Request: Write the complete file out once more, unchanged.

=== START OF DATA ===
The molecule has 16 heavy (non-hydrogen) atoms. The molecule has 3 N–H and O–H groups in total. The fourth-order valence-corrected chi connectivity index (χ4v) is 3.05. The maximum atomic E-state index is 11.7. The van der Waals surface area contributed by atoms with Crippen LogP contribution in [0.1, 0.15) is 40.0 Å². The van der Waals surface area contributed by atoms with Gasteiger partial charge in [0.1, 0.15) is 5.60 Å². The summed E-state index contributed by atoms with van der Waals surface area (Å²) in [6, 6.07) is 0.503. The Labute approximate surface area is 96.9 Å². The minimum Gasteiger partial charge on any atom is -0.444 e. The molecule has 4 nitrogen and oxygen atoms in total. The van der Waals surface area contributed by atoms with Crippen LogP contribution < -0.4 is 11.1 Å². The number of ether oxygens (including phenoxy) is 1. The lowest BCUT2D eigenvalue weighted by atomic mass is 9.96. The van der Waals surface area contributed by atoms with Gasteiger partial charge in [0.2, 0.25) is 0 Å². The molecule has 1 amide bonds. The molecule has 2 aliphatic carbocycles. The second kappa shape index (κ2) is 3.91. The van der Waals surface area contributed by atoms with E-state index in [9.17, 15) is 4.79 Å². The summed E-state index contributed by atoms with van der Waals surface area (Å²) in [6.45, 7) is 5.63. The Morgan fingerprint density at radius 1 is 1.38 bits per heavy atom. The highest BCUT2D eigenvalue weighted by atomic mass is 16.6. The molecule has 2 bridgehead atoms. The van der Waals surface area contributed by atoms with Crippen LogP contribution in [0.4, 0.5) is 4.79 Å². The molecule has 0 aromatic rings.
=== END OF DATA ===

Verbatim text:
The molecule has 16 heavy (non-hydrogen) atoms. The molecule has 3 N–H and O–H groups in total. The fourth-order valence-corrected chi connectivity index (χ4v) is 3.05. The maximum atomic E-state index is 11.7. The van der Waals surface area contributed by atoms with Crippen LogP contribution in [0.1, 0.15) is 40.0 Å². The van der Waals surface area contributed by atoms with Gasteiger partial charge in [0.1, 0.15) is 5.60 Å². The summed E-state index contributed by atoms with van der Waals surface area (Å²) in [6, 6.07) is 0.503. The Labute approximate surface area is 96.9 Å². The minimum Gasteiger partial charge on any atom is -0.444 e. The molecule has 4 nitrogen and oxygen atoms in total. The van der Waals surface area contributed by atoms with Crippen LogP contribution < -0.4 is 11.1 Å². The number of ether oxygens (including phenoxy) is 1. The lowest BCUT2D eigenvalue weighted by atomic mass is 9.96. The van der Waals surface area contributed by atoms with Gasteiger partial charge in [0.2, 0.25) is 0 Å². The molecule has 1 amide bonds. The molecule has 2 aliphatic carbocycles. The second kappa shape index (κ2) is 3.91. The van der Waals surface area contributed by atoms with E-state index in [9.17, 15) is 4.79 Å². The summed E-state index contributed by atoms with van der Waals surface area (Å²) in [6.45, 7) is 5.63. The Morgan fingerprint density at radius 1 is 1.38 bits per heavy atom. The highest BCUT2D eigenvalue weighted by atomic mass is 16.6. The molecule has 2 bridgehead atoms. The van der Waals surface area contributed by atoms with Crippen LogP contribution in [0.4, 0.5) is 4.79 Å². The molecule has 0 aromatic rings.